Franklin viewed religion as something useful and practical for making people behave better, even though he personally never belonged to any religion. In fact, although he often spoke of the importance for young people to attend church and “trust in providence”, he himself was almost agnostic, at least as far as Christianity was concerned. Towards the end of his life, he said about Jesus Christ: “I have doubts as to his divinity, though it is a question I do not dogmatize upon, having never studied it, and think it needless to busy myself with it now, when I expect soon an opportunity of knowing the truth with less trouble.”
Perhaps my favorite takeaway from this book is the astonishing evidence of Franklin’s everyday practicality. Franklin was the original pragmatic realist. Rather than focusing on the lofty or abstract virtues that can be heard from a pulpit, Franklin constructed his own set of personal, practical virtues that he endeavored to perfect in his own character, which he referred to as The Moral Perfection Project.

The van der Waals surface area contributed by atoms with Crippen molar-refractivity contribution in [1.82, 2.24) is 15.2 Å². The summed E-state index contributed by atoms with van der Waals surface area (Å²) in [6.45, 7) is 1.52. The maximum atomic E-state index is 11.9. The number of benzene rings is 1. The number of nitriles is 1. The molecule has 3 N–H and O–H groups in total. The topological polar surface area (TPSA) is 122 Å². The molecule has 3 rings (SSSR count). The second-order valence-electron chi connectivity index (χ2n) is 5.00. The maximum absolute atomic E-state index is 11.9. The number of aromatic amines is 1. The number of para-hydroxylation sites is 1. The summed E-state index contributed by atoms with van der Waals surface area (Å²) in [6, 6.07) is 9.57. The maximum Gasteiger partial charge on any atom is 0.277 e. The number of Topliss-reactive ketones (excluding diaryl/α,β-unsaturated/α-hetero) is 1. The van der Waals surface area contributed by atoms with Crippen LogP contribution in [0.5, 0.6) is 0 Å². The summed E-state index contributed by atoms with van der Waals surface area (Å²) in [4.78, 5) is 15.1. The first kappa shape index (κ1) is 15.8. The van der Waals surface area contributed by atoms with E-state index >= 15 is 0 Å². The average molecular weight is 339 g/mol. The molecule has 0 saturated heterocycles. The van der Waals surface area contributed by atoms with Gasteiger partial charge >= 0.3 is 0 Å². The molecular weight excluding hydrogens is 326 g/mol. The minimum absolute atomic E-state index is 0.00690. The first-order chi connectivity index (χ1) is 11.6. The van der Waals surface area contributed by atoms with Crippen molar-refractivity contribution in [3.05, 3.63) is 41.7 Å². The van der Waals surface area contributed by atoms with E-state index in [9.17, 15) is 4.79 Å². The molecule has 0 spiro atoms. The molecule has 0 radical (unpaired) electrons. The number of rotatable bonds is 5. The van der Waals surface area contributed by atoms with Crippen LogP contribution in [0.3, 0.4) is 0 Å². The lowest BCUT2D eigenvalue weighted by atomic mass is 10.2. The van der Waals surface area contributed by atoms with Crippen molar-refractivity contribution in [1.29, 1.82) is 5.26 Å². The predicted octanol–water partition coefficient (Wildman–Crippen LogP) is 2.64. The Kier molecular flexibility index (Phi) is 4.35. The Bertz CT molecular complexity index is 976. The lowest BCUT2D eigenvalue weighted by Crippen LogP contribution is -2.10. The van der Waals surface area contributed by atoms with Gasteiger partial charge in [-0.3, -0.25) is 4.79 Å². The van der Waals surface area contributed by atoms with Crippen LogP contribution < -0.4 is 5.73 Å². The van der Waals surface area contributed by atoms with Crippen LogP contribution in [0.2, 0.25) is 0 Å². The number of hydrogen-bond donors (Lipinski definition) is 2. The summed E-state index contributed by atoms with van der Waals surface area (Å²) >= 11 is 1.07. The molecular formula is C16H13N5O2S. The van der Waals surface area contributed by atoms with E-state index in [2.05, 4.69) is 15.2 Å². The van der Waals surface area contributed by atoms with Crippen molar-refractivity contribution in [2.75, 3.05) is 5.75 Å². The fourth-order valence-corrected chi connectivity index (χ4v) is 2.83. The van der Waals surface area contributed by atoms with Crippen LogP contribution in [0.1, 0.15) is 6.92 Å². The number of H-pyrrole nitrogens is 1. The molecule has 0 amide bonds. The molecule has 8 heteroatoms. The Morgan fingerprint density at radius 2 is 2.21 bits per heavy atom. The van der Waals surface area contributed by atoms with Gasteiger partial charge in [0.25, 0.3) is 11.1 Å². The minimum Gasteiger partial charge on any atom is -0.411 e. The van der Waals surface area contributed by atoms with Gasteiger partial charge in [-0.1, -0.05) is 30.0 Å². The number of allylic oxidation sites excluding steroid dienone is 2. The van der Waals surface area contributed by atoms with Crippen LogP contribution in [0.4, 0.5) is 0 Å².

He set up for himself a program of self-improvement, whereby he would concentrate on one of his Virtues for one day, practice it to perfection, and then move on to the next virtue on his list the next day. When he reached the end of the list, he would start back at the beginning. Franklin felt that by doing this, over time he would get better and better at recognizing his own faults and correcting them before they were expressed. I found this imminently practical method very refreshing, even though it’s been over 250 years since he compiled his first list of them.